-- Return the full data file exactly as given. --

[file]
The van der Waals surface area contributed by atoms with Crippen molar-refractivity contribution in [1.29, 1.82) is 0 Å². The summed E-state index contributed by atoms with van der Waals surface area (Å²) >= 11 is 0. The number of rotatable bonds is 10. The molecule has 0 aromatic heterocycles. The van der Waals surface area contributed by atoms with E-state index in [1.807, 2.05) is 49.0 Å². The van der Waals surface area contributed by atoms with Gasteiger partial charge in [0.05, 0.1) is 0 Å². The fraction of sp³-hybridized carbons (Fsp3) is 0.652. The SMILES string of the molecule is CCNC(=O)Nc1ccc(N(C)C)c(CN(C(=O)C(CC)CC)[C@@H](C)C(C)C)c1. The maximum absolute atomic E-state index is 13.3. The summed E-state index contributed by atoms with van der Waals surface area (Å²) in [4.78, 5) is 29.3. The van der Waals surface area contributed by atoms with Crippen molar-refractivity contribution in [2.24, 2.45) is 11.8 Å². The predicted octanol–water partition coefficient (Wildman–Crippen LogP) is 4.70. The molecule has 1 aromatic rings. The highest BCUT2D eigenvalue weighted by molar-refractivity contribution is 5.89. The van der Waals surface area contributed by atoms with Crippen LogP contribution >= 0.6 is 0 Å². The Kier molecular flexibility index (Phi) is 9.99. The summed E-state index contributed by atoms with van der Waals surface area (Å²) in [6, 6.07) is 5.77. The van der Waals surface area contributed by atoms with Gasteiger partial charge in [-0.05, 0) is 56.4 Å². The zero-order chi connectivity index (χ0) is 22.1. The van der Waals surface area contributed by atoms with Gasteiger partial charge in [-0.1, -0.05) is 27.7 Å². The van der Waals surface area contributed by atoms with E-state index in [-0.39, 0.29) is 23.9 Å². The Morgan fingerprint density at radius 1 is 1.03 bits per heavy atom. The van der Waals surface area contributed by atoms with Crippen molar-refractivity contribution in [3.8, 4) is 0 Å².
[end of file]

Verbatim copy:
The van der Waals surface area contributed by atoms with Crippen molar-refractivity contribution in [1.29, 1.82) is 0 Å². The summed E-state index contributed by atoms with van der Waals surface area (Å²) >= 11 is 0. The number of rotatable bonds is 10. The molecule has 0 aromatic heterocycles. The van der Waals surface area contributed by atoms with E-state index in [1.807, 2.05) is 49.0 Å². The van der Waals surface area contributed by atoms with Gasteiger partial charge in [0.05, 0.1) is 0 Å². The fraction of sp³-hybridized carbons (Fsp3) is 0.652. The SMILES string of the molecule is CCNC(=O)Nc1ccc(N(C)C)c(CN(C(=O)C(CC)CC)[C@@H](C)C(C)C)c1. The maximum absolute atomic E-state index is 13.3. The summed E-state index contributed by atoms with van der Waals surface area (Å²) in [4.78, 5) is 29.3. The van der Waals surface area contributed by atoms with Crippen molar-refractivity contribution in [2.24, 2.45) is 11.8 Å². The predicted octanol–water partition coefficient (Wildman–Crippen LogP) is 4.70. The molecule has 1 aromatic rings. The highest BCUT2D eigenvalue weighted by molar-refractivity contribution is 5.89. The van der Waals surface area contributed by atoms with Crippen LogP contribution >= 0.6 is 0 Å². The Kier molecular flexibility index (Phi) is 9.99. The summed E-state index contributed by atoms with van der Waals surface area (Å²) in [6, 6.07) is 5.77. The van der Waals surface area contributed by atoms with Gasteiger partial charge in [-0.05, 0) is 56.4 Å². The zero-order chi connectivity index (χ0) is 22.1. The van der Waals surface area contributed by atoms with Gasteiger partial charge in [-0.1, -0.05) is 27.7 Å². The van der Waals surface area contributed by atoms with E-state index in [-0.39, 0.29) is 23.9 Å². The Morgan fingerprint density at radius 1 is 1.03 bits per heavy atom. The van der Waals surface area contributed by atoms with Crippen molar-refractivity contribution in [3.8, 4) is 0 Å².